Nominated among the likes of Kendrick Lamar, Kanye West and Childish Gambino for “Best Rap Performance” at the Grammys, Lecrae is no stranger to the rap world.
Despite his success, Lecrae described not being fully accepted in the inner circle of celebrities in an excerpt he released on Medium from his book “Unashamed.”
“As I’ve said in songs and speeches, if you live for people’s acceptance, you’ll die from their rejection. This belief has made it possible to keep doing what I do and keep being who I am, unashamed,” Lecrae wrote in his chapter “Red Carpet Treatment.”
Lecrae does not like the label of Christian rapper, as it often creates a barrier between him and potential listeners of his music and constantly gives him an “outsider” status.
With albums like “Church Clothes” and “Anomaly,” Lecrae challenges the label, focusing more on inclusivity to those outside of the church.
“It’s just that when people want a song that can double over as as a sermon that won’t be the case,” he said. “I want the music to reach as far and wide as it possibly can, and I want people to hear the music and the messages in it.”
Lecrae’s music mantra of “Unashamed” is fittingly the title of his book.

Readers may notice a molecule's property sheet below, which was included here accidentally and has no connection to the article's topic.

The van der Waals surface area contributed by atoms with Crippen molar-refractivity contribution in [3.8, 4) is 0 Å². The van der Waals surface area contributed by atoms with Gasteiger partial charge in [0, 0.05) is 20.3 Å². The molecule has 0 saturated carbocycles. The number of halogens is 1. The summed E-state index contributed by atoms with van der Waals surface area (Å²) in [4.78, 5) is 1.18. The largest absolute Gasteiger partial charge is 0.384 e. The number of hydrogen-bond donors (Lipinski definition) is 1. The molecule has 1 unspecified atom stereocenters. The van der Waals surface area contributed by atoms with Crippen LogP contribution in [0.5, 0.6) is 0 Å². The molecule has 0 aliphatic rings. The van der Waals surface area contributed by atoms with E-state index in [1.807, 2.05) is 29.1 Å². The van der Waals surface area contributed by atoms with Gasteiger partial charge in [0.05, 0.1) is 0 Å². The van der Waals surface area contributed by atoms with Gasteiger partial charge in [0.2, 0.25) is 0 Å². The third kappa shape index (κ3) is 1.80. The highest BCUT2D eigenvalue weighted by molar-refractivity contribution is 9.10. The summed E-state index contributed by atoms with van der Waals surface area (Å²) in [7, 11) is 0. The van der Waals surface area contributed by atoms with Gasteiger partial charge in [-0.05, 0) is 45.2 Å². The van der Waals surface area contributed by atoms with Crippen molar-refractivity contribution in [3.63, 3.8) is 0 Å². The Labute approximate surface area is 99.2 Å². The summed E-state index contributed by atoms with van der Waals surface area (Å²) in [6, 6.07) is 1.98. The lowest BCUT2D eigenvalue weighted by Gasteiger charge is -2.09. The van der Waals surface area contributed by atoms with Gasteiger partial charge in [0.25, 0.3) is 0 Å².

Unashamed of his flaws and mistakes, Lecrae feels freed to live life and be true to his faith and himself.
Evident in the honest core of his music in songs like “The Good, Bad and the Ugly” in “Anomaly,” Lecrae does not shy away from sharing his personal stories of dealing with sexual abuse and abortion.
“The first step in the healing process is acknowledgment. If you don’t acknowledge that you’re wounded, you can’t get any treatment for it, you can’t get help. It won’t heal, it will get infected,” he said. “You don’t have to talk to the world about it like I do, but you should talk to somebody about whatever mental or emotional trauma you have been exposed to.”
Unashamed in leading the way in hard conversations, Lecrae became involved in educating others in wake of the Ferguson protests.
“A unique voice from the faith-based community is needed that is not just fighting for equality but for unity among all people,” Lecrae said. “God does call us to be unified. Though I’m not an outright supporter of the #blacklivesmatter movement, I do appreciate some of what they’re trying to do.”
The book promises to be no different in Lecrae’s style of combatting issues head on, unashamed, and he hopes to elaborate on themes and messages from his music, he said.
“It’s been a great process. It’s a lot easier to make than an album. You have more room to be expressive. I’m excited to see how people respond to it after putting all hard work in it,” he said.
Readers can pre-order “Unashamed” before its release on May 3 here.
Crowds can expect the same expressiveness at his Higher Learning tour in Allen Arena at Lipscomb on Thursday.
“The crowd speaks for themselves. It’s a force to be reckoned with as to just being in the crowd and experiencing the event. Some artists just get on the stage and rap, I really put on a show and have production and have an experience that people can walk away from,” he said.
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